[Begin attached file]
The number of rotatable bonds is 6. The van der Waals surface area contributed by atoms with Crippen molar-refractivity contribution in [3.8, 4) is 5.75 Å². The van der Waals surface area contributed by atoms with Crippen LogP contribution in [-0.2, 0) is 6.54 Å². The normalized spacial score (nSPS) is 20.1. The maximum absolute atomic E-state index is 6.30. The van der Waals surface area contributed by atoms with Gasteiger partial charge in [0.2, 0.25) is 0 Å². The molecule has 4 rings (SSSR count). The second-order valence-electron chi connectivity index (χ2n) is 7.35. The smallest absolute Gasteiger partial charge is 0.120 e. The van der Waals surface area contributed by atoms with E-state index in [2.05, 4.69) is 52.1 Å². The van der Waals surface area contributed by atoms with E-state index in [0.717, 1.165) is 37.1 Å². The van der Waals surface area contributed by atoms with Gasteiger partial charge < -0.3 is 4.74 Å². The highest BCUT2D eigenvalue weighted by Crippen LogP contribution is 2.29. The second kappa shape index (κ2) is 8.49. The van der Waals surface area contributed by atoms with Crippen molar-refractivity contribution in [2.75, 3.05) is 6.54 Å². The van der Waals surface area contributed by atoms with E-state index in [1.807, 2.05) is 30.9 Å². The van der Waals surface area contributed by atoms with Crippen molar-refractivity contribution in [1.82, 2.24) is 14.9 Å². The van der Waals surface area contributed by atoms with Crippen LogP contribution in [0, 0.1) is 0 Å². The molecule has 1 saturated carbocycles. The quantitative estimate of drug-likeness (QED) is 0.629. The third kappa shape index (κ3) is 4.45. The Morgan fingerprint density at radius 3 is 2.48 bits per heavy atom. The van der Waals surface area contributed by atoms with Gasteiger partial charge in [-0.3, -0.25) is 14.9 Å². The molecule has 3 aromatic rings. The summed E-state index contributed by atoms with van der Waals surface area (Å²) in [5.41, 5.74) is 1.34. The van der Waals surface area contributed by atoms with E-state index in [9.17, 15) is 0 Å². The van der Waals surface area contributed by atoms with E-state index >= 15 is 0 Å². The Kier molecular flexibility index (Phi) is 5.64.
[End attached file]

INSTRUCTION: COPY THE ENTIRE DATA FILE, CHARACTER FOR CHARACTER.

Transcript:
The number of rotatable bonds is 6. The van der Waals surface area contributed by atoms with Crippen molar-refractivity contribution in [3.8, 4) is 5.75 Å². The van der Waals surface area contributed by atoms with Crippen LogP contribution in [-0.2, 0) is 6.54 Å². The normalized spacial score (nSPS) is 20.1. The maximum absolute atomic E-state index is 6.30. The van der Waals surface area contributed by atoms with Gasteiger partial charge in [0.2, 0.25) is 0 Å². The molecule has 4 rings (SSSR count). The second-order valence-electron chi connectivity index (χ2n) is 7.35. The smallest absolute Gasteiger partial charge is 0.120 e. The van der Waals surface area contributed by atoms with E-state index in [2.05, 4.69) is 52.1 Å². The van der Waals surface area contributed by atoms with E-state index in [0.717, 1.165) is 37.1 Å². The van der Waals surface area contributed by atoms with Gasteiger partial charge < -0.3 is 4.74 Å². The highest BCUT2D eigenvalue weighted by Crippen LogP contribution is 2.29. The second kappa shape index (κ2) is 8.49. The van der Waals surface area contributed by atoms with Crippen molar-refractivity contribution in [2.75, 3.05) is 6.54 Å². The van der Waals surface area contributed by atoms with E-state index in [1.807, 2.05) is 30.9 Å². The van der Waals surface area contributed by atoms with Crippen molar-refractivity contribution in [1.82, 2.24) is 14.9 Å². The van der Waals surface area contributed by atoms with Crippen LogP contribution in [0, 0.1) is 0 Å². The molecule has 1 saturated carbocycles. The quantitative estimate of drug-likeness (QED) is 0.629. The third kappa shape index (κ3) is 4.45. The Morgan fingerprint density at radius 3 is 2.48 bits per heavy atom. The van der Waals surface area contributed by atoms with Gasteiger partial charge in [-0.3, -0.25) is 14.9 Å². The molecule has 3 aromatic rings. The summed E-state index contributed by atoms with van der Waals surface area (Å²) in [5.41, 5.74) is 1.34. The van der Waals surface area contributed by atoms with E-state index in [9.17, 15) is 0 Å². The van der Waals surface area contributed by atoms with E-state index >= 15 is 0 Å². The Kier molecular flexibility index (Phi) is 5.64.